A frustrum waveguide is electrically long at one end, short on the other, capacitive and inductive respectively. Or one might well think of using two, or more, coupled cavities, leading end tuned to a higher frequency than the trailing. And now, consider the low-frequency cavity as more lossy or dissipative than the high.

Asymmetrical frequency attenuation results in the dispersive line. The large end of the frustrum is more inductive and has higher I^2*L losses than the pointy-end capacitive loss. The momentum is radiated away as heat. See the Eagleworks TM212 frustrum tail glow?

It is not a closed system violating CoM, it is an open-system, separating forward and reverse propagating electromagnetic momentum by frequency, with the dispersive cavity then selectively dissipating and radiating the sorted momentum as heat.

As, I know, this has been espoused by some here prior. I'm just kind of slow on the uptake.

So why would a Peltier cooler generate thrust? An electric current drags high-frequency (hot) phonons from one end and leaving low-frequency (cold) phonons on the other. Kind of the same thing, in another media and operating regime. Or something like that.

I googled "Peltier Thrust" and found this:
http://www.theavalonfoundation.org/docs/peltier.html

Hal Puthoff mentioned. Usual suspect?

So, pending more evidence, at this time I'm persuaded this is a thermodynamic rather than a qv warping/compressing phenomena. I change my mind often about this stuff over the last couple weeks. If true, it precludes some exciting and energetic plasma applications.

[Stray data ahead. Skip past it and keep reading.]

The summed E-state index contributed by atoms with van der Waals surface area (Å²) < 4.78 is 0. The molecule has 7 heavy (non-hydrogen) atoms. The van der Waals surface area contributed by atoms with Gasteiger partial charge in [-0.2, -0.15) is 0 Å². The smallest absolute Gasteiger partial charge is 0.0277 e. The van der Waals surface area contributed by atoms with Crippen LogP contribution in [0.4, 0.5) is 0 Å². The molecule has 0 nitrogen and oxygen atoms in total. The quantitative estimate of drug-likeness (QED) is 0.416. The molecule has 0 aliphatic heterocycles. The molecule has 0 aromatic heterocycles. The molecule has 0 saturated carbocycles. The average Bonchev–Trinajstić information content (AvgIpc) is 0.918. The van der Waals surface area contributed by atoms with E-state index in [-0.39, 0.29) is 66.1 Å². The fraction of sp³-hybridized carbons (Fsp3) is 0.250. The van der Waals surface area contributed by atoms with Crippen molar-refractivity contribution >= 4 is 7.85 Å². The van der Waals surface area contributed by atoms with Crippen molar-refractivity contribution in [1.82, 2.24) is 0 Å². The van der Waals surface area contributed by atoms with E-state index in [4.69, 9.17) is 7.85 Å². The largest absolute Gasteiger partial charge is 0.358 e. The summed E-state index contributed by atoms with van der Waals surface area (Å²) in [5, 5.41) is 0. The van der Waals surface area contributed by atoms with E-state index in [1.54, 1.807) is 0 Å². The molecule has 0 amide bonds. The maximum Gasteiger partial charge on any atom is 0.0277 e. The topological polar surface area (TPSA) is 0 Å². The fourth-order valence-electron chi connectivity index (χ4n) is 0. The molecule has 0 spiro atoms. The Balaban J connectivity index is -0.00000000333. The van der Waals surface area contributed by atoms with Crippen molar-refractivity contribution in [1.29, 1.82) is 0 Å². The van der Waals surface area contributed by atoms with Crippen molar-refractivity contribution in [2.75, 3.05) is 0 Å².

Offline deltaMass

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A physicist pal has asked me a question I cannot answer about this stuff and so I will repeat it here:
"I want to know how they actually determine what the Q actually IS for the resonant mode of the particular cavity they are actually using. "

Offline Davinator

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"Because I don't like it you're all wrong" which is not objective, interesting or helpful to the evaluations on this thread, which has insightful posts from all sides of the argument.

I admit that my post was much more snarkier and offensive in hindsight, so I apologize for that. But, do you deny that the mainstream scientific and engineering community would absolutely agree and endorse the main content of my post? Would you deny that mainstream theoretical physics is largely unimpressed and even greatly annoyed by the proposed theoretical explanations for the anomalous thrust observed in these experiments?

If you see my earlier posts, you would see I've had great technical discussions with others on here about  proposed models and how it fits with current science. I would love to discuss the esoteric details of an acceptable and viable model that is put forth, but, to my knowledge, no such actual model has been proposed to date.

My answer is I don't know. Like most people here, we mainly discuss things from Shuttle to SLS. These advanced topic threads are very specailist and I have no dog in this race.